Why is tertiary treatment of wastewater required?
The final stage of the multi-stage wastewater treatment process is tertiary water or wastewater treatment. Inorganic chemicals, bacteria, viruses, and parasites are all removed during the third stage of treatment. The treated water is safe to reuse, recycle, or discharge into the environment after these dangerous substances have been removed.
Tertiary treatment is a third degree of treatment that is more advanced option provided to remove total suspended solids and organic matter present in wastewater after secondary treatment. Primary and secondary treatment normally only cleans wastewater to the point that it can be safely discharged into the environment.
Tertiary treatment, on the other hand, can purify water to the point that it can be reused in water-intensive activities or even used as drinking water. One or more of the unit operations are used in this advanced treatment.
Processes involved in tertiary treatment include nutrient removal, disinfection, nitrification, membrane process, filtration, carbon adsorption, etc.
Tertiary wastewater treatment methods
Reverse Osmosis: Reverse osmosis is a water filtering method that employs a thin, semipermeable membrane with microscopic pores that allows clean water to pass through while excluding larger molecules such as ionized dissolved salts and other contaminants. RO water treatment is a complex water treatment system that successfully removes pollutants and organic contaminants from raw water to provide fresh, purified water suited for a variety of industrial applications. RO plants can be used as a pre-treatment or a post-treatment step in Industrial wastewater solutions.
Filters: In most cases, tertiary wastewater treatment entails final filtration of the treated effluent. It may be necessary to use alum to eliminate phosphorus particles from the water when necessary. Alum also causes any particulates that were not removed by primary and secondary wastewater treatments to clump together, allowing filters to extract them.The filters are backwashed as needed to remove the build-up of floc, allowing them to continue to function properly.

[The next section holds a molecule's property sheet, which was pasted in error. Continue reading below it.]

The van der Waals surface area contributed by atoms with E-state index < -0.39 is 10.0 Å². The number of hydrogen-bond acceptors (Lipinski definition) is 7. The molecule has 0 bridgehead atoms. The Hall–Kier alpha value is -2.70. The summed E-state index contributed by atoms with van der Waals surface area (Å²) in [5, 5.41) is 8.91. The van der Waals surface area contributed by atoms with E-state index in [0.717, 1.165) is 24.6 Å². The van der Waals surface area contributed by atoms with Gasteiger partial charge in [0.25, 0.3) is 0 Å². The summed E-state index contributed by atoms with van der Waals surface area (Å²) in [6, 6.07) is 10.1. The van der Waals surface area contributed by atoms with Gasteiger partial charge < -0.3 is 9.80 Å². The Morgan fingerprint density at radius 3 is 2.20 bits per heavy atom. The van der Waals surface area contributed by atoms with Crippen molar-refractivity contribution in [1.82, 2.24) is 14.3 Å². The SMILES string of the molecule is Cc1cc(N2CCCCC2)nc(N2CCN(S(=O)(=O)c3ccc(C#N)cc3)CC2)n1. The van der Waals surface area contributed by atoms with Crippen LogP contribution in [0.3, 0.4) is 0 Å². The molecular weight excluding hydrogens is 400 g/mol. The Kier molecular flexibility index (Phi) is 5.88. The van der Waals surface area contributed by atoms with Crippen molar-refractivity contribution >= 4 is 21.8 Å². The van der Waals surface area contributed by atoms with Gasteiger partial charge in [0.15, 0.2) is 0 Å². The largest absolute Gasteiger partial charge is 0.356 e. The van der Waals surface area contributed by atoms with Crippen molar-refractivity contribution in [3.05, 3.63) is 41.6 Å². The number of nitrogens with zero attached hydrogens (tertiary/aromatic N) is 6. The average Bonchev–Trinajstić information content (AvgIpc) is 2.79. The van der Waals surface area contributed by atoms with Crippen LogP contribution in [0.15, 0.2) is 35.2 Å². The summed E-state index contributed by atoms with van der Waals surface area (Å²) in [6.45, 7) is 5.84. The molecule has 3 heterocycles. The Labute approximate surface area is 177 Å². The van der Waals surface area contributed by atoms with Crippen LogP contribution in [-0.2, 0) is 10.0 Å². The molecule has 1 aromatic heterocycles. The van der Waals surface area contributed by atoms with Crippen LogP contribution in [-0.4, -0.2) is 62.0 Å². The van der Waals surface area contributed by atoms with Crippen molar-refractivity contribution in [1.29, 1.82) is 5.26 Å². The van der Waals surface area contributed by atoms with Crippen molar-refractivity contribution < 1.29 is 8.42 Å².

Disinfection: The addition of chlorine to the final effluent before disposal is an important aspect of wastewater treatment. Chlorine is injected into the headworks of a serpentine effluent detention chamber in this method. Chlorination destroys bacteria and viruses in wastewater treatment, as well as parasites like Giardia and Cryptosporidium, which can cause significant sickness.
De-chlorination: The chlorine that was used to disinfect the water is removed in the final stage of the tertiary wastewater treatment process. Because chlorine is toxic to aquatic life, this step is critical. When chlorine is present in high amounts, it also degrades biological water quality.
A chemical called sodium bisulfite is added to the water to eliminate the chlorine. This chemical reacts with chlorine ions in the water and removes them. The treated water is now regarded clean enough to be released into the environment once the chlorine concentration has been decreased to an acceptable level.
Discharge: After tertiary treatment, the effluent is ready to be discharged back into the environment. Many municipalities have specified discharge criteria for treated water, and tertiary treatment should be enough to meet those requirements, keeping the environment clean, and protect human health.
Reuse: Many treatment plants employ tertiary treatment to ensure that the water is suitable for human consumption. The water has been sufficiently purified after tertiary treatment to be as clean and healthy as drinking water. Water that has undergone tertiary treatment is useful for a variety of applications that require clean water, including industrial and manufacturing processes, oil and gas extraction and refining, utility cooling, and agricultural techniques such as irrigation.
Environmental effects of tertiary wastewater treatment
In many local water authorities, water pollution regulation limiting levels of BOD (biological oxygen demand), FOG (fats, oils, and grease), and TSS (total suspended solids) in wastewater is becoming increasingly rigorous.
The Biochemical Oxygen Demand (BOD) is important because it provides a measurable scale for assessing the impact of discharged wastewater on the environment.The greater the BOD number, the more organic matter is accessible for oxygen-consuming bacteria. Dissolved oxygen concentrations in a sample of wastewater are measured before and after an incubation period to precisely calculate BOD. Aquatic species will be stressed if wastewater entering the ecosystem has inadequate dissolved oxygen, rendering the habitat unsuitable for living.
How can Netsol Water help you in this?
Netsol Water is one of the leading water and wastewatertreatment company in India offering projects and services in the field of water and wastewater treatment plantmanufacturing and supplying machines that not only turns your wastewater into usable water but also acts as a savior of Mother earth and its precious resource “water”.